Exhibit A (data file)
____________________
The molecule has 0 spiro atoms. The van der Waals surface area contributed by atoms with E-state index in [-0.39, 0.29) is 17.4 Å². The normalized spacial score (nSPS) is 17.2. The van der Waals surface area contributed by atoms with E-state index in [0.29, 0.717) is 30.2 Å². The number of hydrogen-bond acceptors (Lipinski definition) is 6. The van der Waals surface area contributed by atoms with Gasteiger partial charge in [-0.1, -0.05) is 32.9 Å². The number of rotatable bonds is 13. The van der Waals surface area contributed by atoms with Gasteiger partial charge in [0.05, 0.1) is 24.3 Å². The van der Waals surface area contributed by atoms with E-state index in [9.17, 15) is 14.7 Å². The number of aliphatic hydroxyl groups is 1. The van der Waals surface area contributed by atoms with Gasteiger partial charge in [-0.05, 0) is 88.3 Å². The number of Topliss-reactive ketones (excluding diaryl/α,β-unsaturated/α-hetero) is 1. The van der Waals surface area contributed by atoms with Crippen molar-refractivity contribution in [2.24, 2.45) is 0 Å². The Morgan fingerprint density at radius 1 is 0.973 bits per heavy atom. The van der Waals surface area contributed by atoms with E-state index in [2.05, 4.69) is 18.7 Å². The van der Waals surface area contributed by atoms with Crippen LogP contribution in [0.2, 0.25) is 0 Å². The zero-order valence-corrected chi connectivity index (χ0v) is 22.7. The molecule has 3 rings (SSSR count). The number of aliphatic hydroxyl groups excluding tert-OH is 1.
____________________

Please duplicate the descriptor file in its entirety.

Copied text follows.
The molecule has 0 spiro atoms. The van der Waals surface area contributed by atoms with E-state index in [-0.39, 0.29) is 17.4 Å². The normalized spacial score (nSPS) is 17.2. The van der Waals surface area contributed by atoms with E-state index in [0.29, 0.717) is 30.2 Å². The number of hydrogen-bond acceptors (Lipinski definition) is 6. The van der Waals surface area contributed by atoms with Gasteiger partial charge in [-0.1, -0.05) is 32.9 Å². The number of rotatable bonds is 13. The van der Waals surface area contributed by atoms with Gasteiger partial charge in [0.05, 0.1) is 24.3 Å². The van der Waals surface area contributed by atoms with E-state index in [9.17, 15) is 14.7 Å². The number of aliphatic hydroxyl groups is 1. The van der Waals surface area contributed by atoms with Gasteiger partial charge in [-0.05, 0) is 88.3 Å². The number of Topliss-reactive ketones (excluding diaryl/α,β-unsaturated/α-hetero) is 1. The van der Waals surface area contributed by atoms with Crippen molar-refractivity contribution in [2.24, 2.45) is 0 Å². The Morgan fingerprint density at radius 1 is 0.973 bits per heavy atom. The van der Waals surface area contributed by atoms with E-state index in [2.05, 4.69) is 18.7 Å². The van der Waals surface area contributed by atoms with Crippen LogP contribution in [0.2, 0.25) is 0 Å². The zero-order valence-corrected chi connectivity index (χ0v) is 22.7. The molecule has 3 rings (SSSR count). The number of aliphatic hydroxyl groups excluding tert-OH is 1.